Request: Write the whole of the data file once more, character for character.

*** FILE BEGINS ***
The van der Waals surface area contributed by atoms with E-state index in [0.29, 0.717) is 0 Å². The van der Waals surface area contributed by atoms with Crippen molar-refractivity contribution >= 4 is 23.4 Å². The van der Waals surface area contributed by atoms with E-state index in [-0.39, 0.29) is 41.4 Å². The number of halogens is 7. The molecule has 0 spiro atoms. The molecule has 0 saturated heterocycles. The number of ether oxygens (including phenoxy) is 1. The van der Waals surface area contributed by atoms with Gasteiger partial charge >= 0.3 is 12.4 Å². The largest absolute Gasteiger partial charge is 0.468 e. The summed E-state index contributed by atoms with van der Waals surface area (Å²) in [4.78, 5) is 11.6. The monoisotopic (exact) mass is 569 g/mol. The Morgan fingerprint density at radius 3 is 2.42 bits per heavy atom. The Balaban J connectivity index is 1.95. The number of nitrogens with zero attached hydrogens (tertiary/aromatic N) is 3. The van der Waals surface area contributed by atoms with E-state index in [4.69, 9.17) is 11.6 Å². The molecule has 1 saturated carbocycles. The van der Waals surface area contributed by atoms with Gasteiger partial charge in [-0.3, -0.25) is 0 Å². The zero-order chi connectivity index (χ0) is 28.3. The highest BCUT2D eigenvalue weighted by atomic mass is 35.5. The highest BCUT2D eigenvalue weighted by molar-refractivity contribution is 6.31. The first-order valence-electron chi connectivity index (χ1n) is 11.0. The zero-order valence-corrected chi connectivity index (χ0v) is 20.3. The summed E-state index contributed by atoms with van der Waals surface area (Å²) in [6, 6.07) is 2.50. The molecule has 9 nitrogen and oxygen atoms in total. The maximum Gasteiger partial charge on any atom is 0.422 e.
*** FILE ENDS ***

The van der Waals surface area contributed by atoms with E-state index in [0.29, 0.717) is 0 Å². The van der Waals surface area contributed by atoms with Crippen molar-refractivity contribution >= 4 is 23.4 Å². The van der Waals surface area contributed by atoms with E-state index in [-0.39, 0.29) is 41.4 Å². The number of halogens is 7. The molecule has 0 spiro atoms. The molecule has 0 saturated heterocycles. The number of ether oxygens (including phenoxy) is 1. The van der Waals surface area contributed by atoms with Gasteiger partial charge >= 0.3 is 12.4 Å². The largest absolute Gasteiger partial charge is 0.468 e. The summed E-state index contributed by atoms with van der Waals surface area (Å²) in [4.78, 5) is 11.6. The monoisotopic (exact) mass is 569 g/mol. The Morgan fingerprint density at radius 3 is 2.42 bits per heavy atom. The Balaban J connectivity index is 1.95. The number of nitrogens with zero attached hydrogens (tertiary/aromatic N) is 3. The van der Waals surface area contributed by atoms with E-state index in [4.69, 9.17) is 11.6 Å². The molecule has 1 saturated carbocycles. The van der Waals surface area contributed by atoms with Gasteiger partial charge in [-0.3, -0.25) is 0 Å². The zero-order chi connectivity index (χ0) is 28.3. The highest BCUT2D eigenvalue weighted by atomic mass is 35.5. The highest BCUT2D eigenvalue weighted by molar-refractivity contribution is 6.31. The first-order valence-electron chi connectivity index (χ1n) is 11.0. The zero-order valence-corrected chi connectivity index (χ0v) is 20.3. The summed E-state index contributed by atoms with van der Waals surface area (Å²) in [6, 6.07) is 2.50. The molecule has 9 nitrogen and oxygen atoms in total. The maximum Gasteiger partial charge on any atom is 0.422 e.